There are a number of obligations, the first is that they have to be transparent about the data collection process. What that means in practice is that when a person goes to fill out a form with their information, they have to be able to access certain information easily. That information includes the business’ identity and contact information and the purpose of the data collection process. This information can’t be be buried in the fine print of a legal document; it has to be clear, concise, easy-to-find information. Companies also can’t be vague about how they plan to use the data they’re collection. They can’t just say, “We’re going to use this information for marketing purposes.” Under the GDPR, that’s not specific enough.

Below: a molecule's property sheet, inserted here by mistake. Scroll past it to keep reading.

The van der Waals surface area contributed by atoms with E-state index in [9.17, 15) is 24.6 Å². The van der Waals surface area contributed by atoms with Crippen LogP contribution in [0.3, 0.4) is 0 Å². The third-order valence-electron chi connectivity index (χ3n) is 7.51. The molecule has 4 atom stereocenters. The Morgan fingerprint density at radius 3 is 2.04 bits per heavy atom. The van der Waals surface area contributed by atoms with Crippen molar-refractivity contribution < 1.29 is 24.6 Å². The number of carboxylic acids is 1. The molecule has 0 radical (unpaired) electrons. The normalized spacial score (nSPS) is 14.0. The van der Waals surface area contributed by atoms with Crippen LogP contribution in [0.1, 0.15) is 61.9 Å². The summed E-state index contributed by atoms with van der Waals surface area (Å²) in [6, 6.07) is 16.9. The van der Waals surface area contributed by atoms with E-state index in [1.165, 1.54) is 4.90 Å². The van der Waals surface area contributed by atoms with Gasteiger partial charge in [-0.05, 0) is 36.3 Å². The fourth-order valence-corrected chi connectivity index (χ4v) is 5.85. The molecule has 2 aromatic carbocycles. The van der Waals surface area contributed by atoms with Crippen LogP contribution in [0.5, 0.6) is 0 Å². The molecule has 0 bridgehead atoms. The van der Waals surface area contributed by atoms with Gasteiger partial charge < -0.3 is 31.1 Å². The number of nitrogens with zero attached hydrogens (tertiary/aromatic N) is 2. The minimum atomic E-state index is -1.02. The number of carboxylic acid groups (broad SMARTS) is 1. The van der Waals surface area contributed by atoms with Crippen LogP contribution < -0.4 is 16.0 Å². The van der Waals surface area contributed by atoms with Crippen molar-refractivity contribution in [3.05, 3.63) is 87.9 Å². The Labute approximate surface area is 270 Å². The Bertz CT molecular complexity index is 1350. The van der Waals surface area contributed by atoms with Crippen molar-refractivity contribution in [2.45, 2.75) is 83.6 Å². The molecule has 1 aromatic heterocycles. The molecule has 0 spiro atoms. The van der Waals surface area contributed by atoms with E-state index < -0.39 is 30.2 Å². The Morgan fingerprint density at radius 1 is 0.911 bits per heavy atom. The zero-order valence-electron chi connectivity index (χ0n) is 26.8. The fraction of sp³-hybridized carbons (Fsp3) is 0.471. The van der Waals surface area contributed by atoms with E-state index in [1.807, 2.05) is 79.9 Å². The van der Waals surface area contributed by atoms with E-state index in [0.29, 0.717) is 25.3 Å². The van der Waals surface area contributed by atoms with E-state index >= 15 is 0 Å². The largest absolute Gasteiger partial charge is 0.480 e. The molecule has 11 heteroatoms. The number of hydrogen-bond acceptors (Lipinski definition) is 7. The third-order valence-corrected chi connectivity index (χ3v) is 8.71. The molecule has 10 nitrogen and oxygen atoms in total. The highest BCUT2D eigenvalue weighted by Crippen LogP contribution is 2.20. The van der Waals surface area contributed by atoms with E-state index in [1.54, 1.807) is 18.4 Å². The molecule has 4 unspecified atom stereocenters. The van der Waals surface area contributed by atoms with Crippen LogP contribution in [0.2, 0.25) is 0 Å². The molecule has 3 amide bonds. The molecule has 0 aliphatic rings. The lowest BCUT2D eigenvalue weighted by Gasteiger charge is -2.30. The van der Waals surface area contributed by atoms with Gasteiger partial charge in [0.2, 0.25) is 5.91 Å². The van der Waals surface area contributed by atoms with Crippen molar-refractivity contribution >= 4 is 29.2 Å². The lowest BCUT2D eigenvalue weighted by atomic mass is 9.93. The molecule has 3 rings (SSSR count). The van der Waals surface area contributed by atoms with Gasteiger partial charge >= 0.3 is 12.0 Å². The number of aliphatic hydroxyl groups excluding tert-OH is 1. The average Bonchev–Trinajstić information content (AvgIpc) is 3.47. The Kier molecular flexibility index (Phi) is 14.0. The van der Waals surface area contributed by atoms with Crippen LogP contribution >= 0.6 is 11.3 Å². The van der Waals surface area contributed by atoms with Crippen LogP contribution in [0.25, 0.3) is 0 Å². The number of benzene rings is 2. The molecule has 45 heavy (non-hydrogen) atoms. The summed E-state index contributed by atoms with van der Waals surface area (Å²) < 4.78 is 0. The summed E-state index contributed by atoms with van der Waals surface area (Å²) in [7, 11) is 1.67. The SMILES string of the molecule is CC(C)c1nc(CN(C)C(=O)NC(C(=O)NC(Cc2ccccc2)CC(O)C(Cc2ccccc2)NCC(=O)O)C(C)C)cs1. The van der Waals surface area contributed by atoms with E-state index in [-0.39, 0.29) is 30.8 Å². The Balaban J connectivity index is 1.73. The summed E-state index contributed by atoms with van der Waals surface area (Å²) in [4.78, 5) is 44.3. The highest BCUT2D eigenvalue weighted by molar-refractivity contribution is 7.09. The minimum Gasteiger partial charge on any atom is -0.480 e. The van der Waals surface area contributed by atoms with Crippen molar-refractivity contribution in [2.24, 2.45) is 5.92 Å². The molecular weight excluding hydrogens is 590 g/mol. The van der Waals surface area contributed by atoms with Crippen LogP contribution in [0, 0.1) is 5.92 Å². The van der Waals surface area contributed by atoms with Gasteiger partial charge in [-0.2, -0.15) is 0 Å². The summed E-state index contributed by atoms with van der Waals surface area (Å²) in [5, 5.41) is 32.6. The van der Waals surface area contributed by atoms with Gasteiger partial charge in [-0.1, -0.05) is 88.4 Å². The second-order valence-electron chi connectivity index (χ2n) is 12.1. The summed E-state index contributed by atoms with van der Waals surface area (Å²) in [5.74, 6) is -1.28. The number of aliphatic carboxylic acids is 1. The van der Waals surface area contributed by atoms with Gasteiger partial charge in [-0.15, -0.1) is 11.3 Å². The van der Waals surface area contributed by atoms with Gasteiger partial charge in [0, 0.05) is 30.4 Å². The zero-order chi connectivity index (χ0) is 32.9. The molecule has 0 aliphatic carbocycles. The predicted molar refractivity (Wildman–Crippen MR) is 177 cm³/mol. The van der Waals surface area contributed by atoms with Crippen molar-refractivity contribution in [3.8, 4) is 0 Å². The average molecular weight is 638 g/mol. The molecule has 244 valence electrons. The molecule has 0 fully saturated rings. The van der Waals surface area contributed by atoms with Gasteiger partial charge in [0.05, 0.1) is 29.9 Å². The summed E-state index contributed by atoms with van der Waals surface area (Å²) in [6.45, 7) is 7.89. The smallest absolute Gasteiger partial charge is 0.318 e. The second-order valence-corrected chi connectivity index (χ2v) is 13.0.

Companies also need to disclose the legal basis for the data collection. You actually have to say – I’m collecting this information and this is why it’s lawful data collection. You also have to disclose information about your users’ rights as individuals when they are entering information. They have rights to request and review the information you collected at a later time, they have the right to put limits on how that data is going to be used, and they have the rights to get that data removed. You need to disclose all the rights that they’re going to have through your data collection process.
What responsibilities does FormAssembly have under the GDPR?